Prompting a chat to discuss the cost/benefits of software is a great way to use a pop-up, and this is one of the few exit intent pop-up use cases which really hits it out of the park.
In fact, this pop-up only really works as an exit pop-up. You want to give people as much time as they need on your pricing page. Rushing them with a timed or scroll pop-up would do more harm than good.
When you arrive on the Growth Marketing Conference’s homepage, a countdown timer pop-up immediately appears.
It shows at the bottom of the page and scrolls with you as you scroll:
There’s an A/B test I love from Marcus Taylor on ConversionXL. In it, he recounts how he set up “kind of Groupon deal for musicians.” He promoted it heavily and at great expense, so was hyper-focused on conversion optimization.
Among other tests, he ran the following:
Variation B won significantly.
In fact, the messaging “Time Left to Download” next to the countdown timer boosted conversions from ~3.5% to ~10%.
That’s a 332% increase.
So it looks like adding urgency to your promotions, deals, or sales can have a huge influence on their success.
And pop-ups (especially in the form of scrolling header or opt-in bars), are the best way to add that urgency.
Countdown timers, embedded within scrolling header or footer bars, don’t interrupt your visitor’s ability to interact with your website. They simply remind them that what you’re offering won’t be around forever and they need to engage or they’ll miss out.
If you try to leave MarketMuse’s post “Website Content Writing Software (12 Tools and Resources to Consider),” the following exit intent pop-up appears:
Clicking the “Watch it Now” CTA button sends visitors to the following landing page:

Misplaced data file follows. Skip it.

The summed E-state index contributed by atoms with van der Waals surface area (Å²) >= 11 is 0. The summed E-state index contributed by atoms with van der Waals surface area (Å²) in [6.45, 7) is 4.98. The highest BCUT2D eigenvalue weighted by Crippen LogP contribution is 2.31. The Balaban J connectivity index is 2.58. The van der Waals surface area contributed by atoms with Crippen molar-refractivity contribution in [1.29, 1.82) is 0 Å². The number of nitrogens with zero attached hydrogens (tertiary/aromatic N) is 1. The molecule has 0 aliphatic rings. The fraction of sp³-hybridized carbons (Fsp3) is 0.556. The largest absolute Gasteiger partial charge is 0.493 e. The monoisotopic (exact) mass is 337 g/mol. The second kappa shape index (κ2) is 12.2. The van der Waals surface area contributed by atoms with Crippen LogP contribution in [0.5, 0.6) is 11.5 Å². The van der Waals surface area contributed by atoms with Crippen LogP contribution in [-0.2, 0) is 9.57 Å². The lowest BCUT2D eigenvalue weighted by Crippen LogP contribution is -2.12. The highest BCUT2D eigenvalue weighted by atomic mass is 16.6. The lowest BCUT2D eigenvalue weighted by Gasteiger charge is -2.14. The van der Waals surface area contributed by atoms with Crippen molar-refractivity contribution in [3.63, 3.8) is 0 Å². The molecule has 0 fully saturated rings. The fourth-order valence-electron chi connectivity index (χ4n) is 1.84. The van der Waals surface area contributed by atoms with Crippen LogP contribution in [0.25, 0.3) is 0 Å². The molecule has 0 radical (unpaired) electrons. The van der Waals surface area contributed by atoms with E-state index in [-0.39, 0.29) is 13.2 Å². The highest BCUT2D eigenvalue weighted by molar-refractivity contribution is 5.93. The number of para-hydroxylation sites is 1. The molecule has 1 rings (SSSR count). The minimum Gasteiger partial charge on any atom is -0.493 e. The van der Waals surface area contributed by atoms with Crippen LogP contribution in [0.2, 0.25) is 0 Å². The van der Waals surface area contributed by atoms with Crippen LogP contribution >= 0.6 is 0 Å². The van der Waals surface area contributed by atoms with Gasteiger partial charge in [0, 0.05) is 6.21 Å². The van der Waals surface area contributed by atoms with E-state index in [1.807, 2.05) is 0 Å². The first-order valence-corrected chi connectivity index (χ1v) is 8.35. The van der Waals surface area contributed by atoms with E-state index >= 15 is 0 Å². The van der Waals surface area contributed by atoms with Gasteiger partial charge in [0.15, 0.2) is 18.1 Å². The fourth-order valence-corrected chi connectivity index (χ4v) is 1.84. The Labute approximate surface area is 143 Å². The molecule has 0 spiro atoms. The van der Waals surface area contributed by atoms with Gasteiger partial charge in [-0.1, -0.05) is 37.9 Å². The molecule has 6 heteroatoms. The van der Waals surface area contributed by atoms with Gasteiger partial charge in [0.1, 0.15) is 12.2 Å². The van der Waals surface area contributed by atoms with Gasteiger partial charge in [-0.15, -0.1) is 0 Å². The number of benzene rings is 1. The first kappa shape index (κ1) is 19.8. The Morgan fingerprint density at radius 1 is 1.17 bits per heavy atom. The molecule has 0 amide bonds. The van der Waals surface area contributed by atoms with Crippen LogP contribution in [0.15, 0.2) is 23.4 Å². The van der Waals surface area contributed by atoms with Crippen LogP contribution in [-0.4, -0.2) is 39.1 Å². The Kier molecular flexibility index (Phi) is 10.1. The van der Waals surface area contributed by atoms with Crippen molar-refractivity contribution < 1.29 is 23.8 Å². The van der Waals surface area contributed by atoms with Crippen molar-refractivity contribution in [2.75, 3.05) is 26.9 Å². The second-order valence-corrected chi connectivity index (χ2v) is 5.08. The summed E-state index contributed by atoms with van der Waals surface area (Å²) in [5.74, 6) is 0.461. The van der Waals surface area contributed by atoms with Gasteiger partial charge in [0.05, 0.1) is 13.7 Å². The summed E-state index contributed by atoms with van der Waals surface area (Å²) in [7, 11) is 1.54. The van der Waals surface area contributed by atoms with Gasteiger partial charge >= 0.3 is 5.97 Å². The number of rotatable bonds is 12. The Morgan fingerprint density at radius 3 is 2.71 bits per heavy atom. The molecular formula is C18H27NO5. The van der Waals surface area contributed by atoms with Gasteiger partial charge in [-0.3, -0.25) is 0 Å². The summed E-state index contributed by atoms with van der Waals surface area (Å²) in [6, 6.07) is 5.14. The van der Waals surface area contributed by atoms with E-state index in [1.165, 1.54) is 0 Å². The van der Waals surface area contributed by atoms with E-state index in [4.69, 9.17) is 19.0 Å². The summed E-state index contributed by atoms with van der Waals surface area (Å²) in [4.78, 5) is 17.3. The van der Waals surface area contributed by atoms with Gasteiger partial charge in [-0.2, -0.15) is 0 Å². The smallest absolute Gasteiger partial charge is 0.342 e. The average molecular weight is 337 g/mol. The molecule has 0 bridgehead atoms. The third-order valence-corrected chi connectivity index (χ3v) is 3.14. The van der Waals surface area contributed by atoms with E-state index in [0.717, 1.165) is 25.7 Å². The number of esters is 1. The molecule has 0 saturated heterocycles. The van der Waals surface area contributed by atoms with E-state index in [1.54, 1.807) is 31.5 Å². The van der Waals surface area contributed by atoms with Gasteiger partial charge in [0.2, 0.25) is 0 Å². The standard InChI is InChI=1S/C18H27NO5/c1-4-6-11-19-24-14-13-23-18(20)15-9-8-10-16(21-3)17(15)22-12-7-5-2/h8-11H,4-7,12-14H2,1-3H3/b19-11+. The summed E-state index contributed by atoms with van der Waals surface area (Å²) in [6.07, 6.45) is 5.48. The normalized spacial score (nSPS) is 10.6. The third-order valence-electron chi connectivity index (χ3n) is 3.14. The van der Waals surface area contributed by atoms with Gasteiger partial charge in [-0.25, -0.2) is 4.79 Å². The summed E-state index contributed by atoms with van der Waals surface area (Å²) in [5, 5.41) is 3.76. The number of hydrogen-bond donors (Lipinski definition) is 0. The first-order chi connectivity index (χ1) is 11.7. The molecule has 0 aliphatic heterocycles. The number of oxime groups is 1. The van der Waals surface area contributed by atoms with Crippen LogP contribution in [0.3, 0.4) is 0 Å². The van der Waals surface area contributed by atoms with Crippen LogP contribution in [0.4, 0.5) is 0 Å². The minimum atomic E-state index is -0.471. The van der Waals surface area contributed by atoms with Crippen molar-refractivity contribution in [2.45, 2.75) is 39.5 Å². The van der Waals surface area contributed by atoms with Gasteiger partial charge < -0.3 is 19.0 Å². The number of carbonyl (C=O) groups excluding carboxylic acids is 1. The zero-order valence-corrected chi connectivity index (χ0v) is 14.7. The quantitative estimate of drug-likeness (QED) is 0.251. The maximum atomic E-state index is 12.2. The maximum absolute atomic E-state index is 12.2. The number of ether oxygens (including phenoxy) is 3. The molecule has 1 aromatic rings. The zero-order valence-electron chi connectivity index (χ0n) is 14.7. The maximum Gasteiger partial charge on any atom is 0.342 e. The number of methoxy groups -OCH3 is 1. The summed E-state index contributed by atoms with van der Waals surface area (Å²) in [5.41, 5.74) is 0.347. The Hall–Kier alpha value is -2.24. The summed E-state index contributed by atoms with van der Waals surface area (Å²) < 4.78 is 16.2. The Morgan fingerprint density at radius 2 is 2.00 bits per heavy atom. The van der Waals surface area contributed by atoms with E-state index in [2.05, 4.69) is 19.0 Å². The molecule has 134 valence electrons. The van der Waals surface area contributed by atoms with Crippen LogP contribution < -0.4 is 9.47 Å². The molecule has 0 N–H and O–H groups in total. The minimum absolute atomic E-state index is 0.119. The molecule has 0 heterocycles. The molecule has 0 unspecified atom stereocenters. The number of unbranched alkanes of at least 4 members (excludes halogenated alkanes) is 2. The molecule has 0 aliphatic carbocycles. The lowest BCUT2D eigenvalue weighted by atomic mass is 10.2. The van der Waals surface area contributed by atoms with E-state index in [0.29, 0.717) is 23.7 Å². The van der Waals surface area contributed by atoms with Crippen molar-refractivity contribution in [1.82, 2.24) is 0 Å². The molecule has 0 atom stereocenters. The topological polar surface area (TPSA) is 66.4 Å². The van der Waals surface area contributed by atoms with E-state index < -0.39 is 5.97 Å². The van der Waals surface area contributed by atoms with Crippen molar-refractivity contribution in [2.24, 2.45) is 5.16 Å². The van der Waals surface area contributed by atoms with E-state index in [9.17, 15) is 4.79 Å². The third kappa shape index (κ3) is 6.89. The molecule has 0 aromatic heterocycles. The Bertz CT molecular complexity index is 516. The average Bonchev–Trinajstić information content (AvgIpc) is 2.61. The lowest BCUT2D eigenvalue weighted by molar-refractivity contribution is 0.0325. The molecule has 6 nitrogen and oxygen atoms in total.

Pop-ups are a powerful way to help your visitors navigate your site.
We mentioned above that one of the reasons pop-ups work is because they’re guaranteed to be seen. So if you have something you want people to see (like a lead magnet, for instance), use a pop-up to get it in front of them.
For instance, when you have an upcoming webinar (as in the example above) or a sale on shoes or a limited-time promotion, a pop-up can be used to promote the single landing page from multiple pages on your website.
Top Tip: Managing all the landing pages for short-lived promotions as well as evergreen newsletter sign-ups and content download offers doesn’t have to be confusing—but you might need some assistance. WordStream’s CRO Toolkit has everything you need to maximize your advertising budget and convert more visitors today.
If you put an eco-friendly T-shirt in your shopping cart on the Pact website and then attempt to leave, this exit intent pop-up appears.
On average, 69.57% of all ecommerce shopping carts being abandoned. You need to do everything you can to get prospective buyers to stay on the checkout page.
This pop-up (prompting a call) addresses the primary reasons for abandonment.
Here are the most frequent reasons an online buyer might abandon a shopping cart:
Adding an exit intent pop-up prompting a call addresses many of these (complicated checkout, trust, total costs, website errors, payment methods, etc.).
In summary, here are the seven surprisingly effective ways that you can use pop-ups:
Test them, tweak them, try a single use case and abandon them, but don’t just disregard them as a viable way to grow your business. If you’re a WordStream Advisor subscriber, you have an easy way to start experimenting right at your fingertips—the Conversion Toolkit, which offers mobile-optimized pop-up templates you can quickly customize, launch on your site, and tweak as needed.
For many businesses, pop-ups have been a valuable (and viable) avenue for growth. Don’t miss out through stubbornness alone.